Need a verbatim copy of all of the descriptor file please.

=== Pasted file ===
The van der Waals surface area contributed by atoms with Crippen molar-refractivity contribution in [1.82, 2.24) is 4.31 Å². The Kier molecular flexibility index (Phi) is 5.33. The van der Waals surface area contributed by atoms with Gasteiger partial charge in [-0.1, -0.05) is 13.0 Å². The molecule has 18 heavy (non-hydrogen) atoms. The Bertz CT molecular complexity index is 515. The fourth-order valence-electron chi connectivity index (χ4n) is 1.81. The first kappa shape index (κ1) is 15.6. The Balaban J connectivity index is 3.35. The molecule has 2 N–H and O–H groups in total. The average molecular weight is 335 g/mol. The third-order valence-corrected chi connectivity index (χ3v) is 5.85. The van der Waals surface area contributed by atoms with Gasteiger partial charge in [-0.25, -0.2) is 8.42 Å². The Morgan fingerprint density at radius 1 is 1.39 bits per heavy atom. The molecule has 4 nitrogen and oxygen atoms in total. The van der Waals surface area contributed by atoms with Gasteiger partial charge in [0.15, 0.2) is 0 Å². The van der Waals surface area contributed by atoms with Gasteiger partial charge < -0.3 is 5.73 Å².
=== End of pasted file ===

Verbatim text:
The van der Waals surface area contributed by atoms with Crippen molar-refractivity contribution in [1.82, 2.24) is 4.31 Å². The Kier molecular flexibility index (Phi) is 5.33. The van der Waals surface area contributed by atoms with Gasteiger partial charge in [-0.1, -0.05) is 13.0 Å². The molecule has 18 heavy (non-hydrogen) atoms. The Bertz CT molecular complexity index is 515. The fourth-order valence-electron chi connectivity index (χ4n) is 1.81. The first kappa shape index (κ1) is 15.6. The Balaban J connectivity index is 3.35. The molecule has 2 N–H and O–H groups in total. The average molecular weight is 335 g/mol. The third-order valence-corrected chi connectivity index (χ3v) is 5.85. The van der Waals surface area contributed by atoms with Gasteiger partial charge in [-0.25, -0.2) is 8.42 Å². The Morgan fingerprint density at radius 1 is 1.39 bits per heavy atom. The molecule has 4 nitrogen and oxygen atoms in total. The van der Waals surface area contributed by atoms with Gasteiger partial charge in [0.15, 0.2) is 0 Å². The van der Waals surface area contributed by atoms with Gasteiger partial charge < -0.3 is 5.73 Å².